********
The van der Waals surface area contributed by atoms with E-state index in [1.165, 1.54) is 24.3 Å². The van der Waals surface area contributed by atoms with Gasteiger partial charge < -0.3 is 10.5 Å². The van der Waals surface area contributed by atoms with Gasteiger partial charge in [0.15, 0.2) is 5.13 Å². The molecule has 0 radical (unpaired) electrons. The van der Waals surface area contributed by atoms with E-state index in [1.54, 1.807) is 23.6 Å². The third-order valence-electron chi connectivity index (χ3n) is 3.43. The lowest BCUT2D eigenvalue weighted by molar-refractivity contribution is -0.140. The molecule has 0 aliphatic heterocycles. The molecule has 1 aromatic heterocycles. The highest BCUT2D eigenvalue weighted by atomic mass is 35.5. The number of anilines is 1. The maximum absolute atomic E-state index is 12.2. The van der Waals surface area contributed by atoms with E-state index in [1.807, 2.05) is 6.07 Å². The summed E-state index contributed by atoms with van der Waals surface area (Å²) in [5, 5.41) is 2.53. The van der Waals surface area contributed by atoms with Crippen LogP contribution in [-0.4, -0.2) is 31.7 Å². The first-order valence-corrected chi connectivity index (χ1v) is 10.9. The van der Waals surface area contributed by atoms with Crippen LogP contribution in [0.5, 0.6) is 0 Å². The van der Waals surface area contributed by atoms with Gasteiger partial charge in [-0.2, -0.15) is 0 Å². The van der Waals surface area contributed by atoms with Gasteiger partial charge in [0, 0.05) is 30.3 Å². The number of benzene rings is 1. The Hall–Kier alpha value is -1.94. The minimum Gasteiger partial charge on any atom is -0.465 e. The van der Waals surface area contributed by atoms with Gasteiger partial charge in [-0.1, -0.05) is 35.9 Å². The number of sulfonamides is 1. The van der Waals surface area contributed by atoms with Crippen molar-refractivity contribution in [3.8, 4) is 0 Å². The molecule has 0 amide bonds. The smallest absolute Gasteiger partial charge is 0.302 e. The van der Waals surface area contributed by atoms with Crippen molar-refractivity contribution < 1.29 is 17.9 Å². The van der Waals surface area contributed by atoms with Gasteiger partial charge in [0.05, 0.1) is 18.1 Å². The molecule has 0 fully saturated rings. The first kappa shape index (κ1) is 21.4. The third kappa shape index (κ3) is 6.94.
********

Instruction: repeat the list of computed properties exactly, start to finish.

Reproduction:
The van der Waals surface area contributed by atoms with E-state index in [1.165, 1.54) is 24.3 Å². The van der Waals surface area contributed by atoms with Gasteiger partial charge < -0.3 is 10.5 Å². The van der Waals surface area contributed by atoms with Gasteiger partial charge in [0.15, 0.2) is 5.13 Å². The molecule has 0 radical (unpaired) electrons. The van der Waals surface area contributed by atoms with E-state index in [1.54, 1.807) is 23.6 Å². The third-order valence-electron chi connectivity index (χ3n) is 3.43. The lowest BCUT2D eigenvalue weighted by molar-refractivity contribution is -0.140. The molecule has 0 aliphatic heterocycles. The molecule has 1 aromatic heterocycles. The highest BCUT2D eigenvalue weighted by atomic mass is 35.5. The number of anilines is 1. The maximum absolute atomic E-state index is 12.2. The van der Waals surface area contributed by atoms with E-state index in [1.807, 2.05) is 6.07 Å². The summed E-state index contributed by atoms with van der Waals surface area (Å²) in [5, 5.41) is 2.53. The van der Waals surface area contributed by atoms with Crippen LogP contribution in [-0.4, -0.2) is 31.7 Å². The first-order valence-corrected chi connectivity index (χ1v) is 10.9. The van der Waals surface area contributed by atoms with Crippen LogP contribution in [0.5, 0.6) is 0 Å². The van der Waals surface area contributed by atoms with Gasteiger partial charge in [-0.2, -0.15) is 0 Å². The van der Waals surface area contributed by atoms with Gasteiger partial charge in [0, 0.05) is 30.3 Å². The number of benzene rings is 1. The Hall–Kier alpha value is -1.94. The minimum Gasteiger partial charge on any atom is -0.465 e. The van der Waals surface area contributed by atoms with Gasteiger partial charge in [-0.1, -0.05) is 35.9 Å². The number of sulfonamides is 1. The van der Waals surface area contributed by atoms with Crippen molar-refractivity contribution in [3.8, 4) is 0 Å². The molecule has 0 amide bonds. The smallest absolute Gasteiger partial charge is 0.302 e. The van der Waals surface area contributed by atoms with Crippen molar-refractivity contribution < 1.29 is 17.9 Å². The van der Waals surface area contributed by atoms with Gasteiger partial charge in [0.05, 0.1) is 18.1 Å². The molecule has 0 fully saturated rings. The first kappa shape index (κ1) is 21.4. The third kappa shape index (κ3) is 6.94.